“DNA evidence carries weight in court,” Marume said. So if there are problems with the technology, she added, “it gives the perception that they [offenders] can get away with committing such crimes.”
While South Africa’s rape statistics are grim, some hopeful changes have emerged in recent years, Marume said. “Some positive inroads have been made,” she said, such as the establishment of a joint project between the South African National Prosecuting Authority and the South African Police Service Forensic Science Laboratories. The project has helped prioritize court-ready cases, she added, noting: “A total of 12,283 cases of rape and murder were prioritized as per requests and responded to, from August 2021 to July 2022.”
The lack of political will in South Africa to combat rape has long been cited by activists as a source of the continuing violence. A recent trend is to blame foreign men for the crimes committed. When the July gang-rape occurred, the response of the South African police was to round up dozens of undocumented foreign miners. Statements from the police indicated that in addition to the rape suspects, they rounded up men suspected of being illegal immigrants who work in illegal mining. Quickly the national focus shifted from the eight abused women to the immigrants. Leaning on the speeches of some officials of South Africa’s ruling African National Congress party, angry mobs hunted and tortured miners.
“Currently in South Africa, there is political scapegoating against individuals who are not lawfully in the country,” Swemmer, the gender researcher, said. “Xenophobia is rife at the moment.”
Indeed, in a study on gang rapes in the country, issues around illegal mining and violent crime have been developing for more than a decade, said Mark Shaw, a producer of a September 2022 risk-assessment report on strategic organized crime in South Africa. (The report was done for the Global Initiative Against Transnational Organized Crime.) “Yet it took the horrific gang rape of eight women before police acted and launched a crackdown for the cameras,” Shaw said in an email to PassBlue about the Krugersdorp attack.
“It is an indictment of the police and law enforcement agencies and the reactive, short-sighted nature of policing in South Africa that a situation like that could develop over such a long period of time,” Shaw added. “Sadly, the stock response to criminal atrocities so terrible they can no longer be ignored seems to be a show-of-force until the headlines dissipate. South Africa has one of the world’s highest rates of rapes and sexual assault, yet conviction rates remain shockingly low.”
Piers Pigou, a senior consultant covering the South African region for the International Crisis Group, said in an email to PassBlue: “I think the deeply condensing levels of sexual violence also represent wider challenges of patriarchy and entitlement, and cultures that accept, even embrace violence as a ‘problem- solving’ option; providing what some may interpret as ‘remedy’ (i.e. we see this with spike in community justice/vigilante violence) and/or as a ‘legitimate’ means to attain certain ends.”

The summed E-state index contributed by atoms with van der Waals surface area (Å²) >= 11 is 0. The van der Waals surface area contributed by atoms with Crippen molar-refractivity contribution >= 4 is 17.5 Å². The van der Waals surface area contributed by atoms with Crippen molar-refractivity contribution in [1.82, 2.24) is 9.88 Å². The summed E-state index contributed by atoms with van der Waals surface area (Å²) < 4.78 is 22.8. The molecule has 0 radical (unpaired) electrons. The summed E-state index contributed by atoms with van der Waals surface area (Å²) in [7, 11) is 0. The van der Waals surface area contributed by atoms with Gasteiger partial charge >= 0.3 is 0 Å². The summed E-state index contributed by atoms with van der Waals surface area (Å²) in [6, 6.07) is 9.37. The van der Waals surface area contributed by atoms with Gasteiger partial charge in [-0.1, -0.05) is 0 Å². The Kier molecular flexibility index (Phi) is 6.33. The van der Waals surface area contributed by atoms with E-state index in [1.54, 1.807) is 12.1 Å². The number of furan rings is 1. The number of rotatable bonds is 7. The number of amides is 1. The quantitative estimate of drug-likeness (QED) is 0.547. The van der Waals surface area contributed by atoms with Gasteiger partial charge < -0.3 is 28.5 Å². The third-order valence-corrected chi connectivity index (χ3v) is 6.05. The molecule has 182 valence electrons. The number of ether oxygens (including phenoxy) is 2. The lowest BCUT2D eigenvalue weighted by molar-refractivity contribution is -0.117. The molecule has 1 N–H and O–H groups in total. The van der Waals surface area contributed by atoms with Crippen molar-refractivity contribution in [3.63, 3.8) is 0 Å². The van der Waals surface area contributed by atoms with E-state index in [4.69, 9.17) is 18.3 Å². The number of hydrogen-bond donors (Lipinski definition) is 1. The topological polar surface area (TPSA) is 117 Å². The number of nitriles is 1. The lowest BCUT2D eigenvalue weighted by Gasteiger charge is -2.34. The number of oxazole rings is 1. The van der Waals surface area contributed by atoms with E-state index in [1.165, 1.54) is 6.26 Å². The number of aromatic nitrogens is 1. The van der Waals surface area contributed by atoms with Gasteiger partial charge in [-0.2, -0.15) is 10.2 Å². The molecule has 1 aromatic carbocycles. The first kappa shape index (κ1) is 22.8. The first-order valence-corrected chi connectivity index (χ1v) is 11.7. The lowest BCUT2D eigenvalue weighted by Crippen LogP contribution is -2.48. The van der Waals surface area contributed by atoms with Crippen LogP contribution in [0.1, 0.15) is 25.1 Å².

As the dust settled after the mass rapes in July, in what activists called a moment of madness, the national minister of police, Bheki Cele, said that at least one woman was “lucky” during the gang-rape because only one man violated her.
“Being a victim of rape, I felt an electric jolt of disbelief and fear, hearing him waffle that on radio,” Sipehle said.
Swemmer told PassBlue that such comments damage public confidence in the police and the ability of victims to come forward. “This is a problem as, even if not intentional, it creates the impression that this is the ‘view’ of our criminal justice systems,” she said. “It does give the message that our police system does not understand gender-based violence and that the system is not a safe space for survivors of violence. It leaves individuals with hopelessness and a lack of a pathway to justice.”
DNA and a lack of political will are not the only problem in victims pursuing justice against their rapists. Police themselves have been accused of such abuse. Since 2012, South African police officers have been accused of committing nearly 1,000 rapes, some of which allegedly occurred within police custody, according to the South Africa Independent Police Investigating Directorate, a government body. A report from the directorate in 2020-2021 registered 95 cases of rape by police nationwide, 15 of them allegedly having taken place in police custody.
“It’s him I fear, but it’s the police I fear even more,” Sipehle said of the man she alleges raped her. “I have lost hope that he’ll be punished properly. I fear what he can do to me if he goes to jail, serves his sentence, and comes back to our slum and joins up with his gang. Lots of women in South Africa share my disappointment.”
This article was updated to include the comment from Piers Pigou, which was sent after the story was published.
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Nyasha Bhobo is based in Johannesburg, South Africa, where she is a freelance journalist covering tech, immigration, climate emergencies, women’s rights and other topics in the region. Her work has been published by The Africa Report, Newsweek, The New Arab, Reuters, CNBC TV Africa and Canada Globe and Mail. She has a B.S. degree from Chinhoyi University of Technology in Zimbabwe.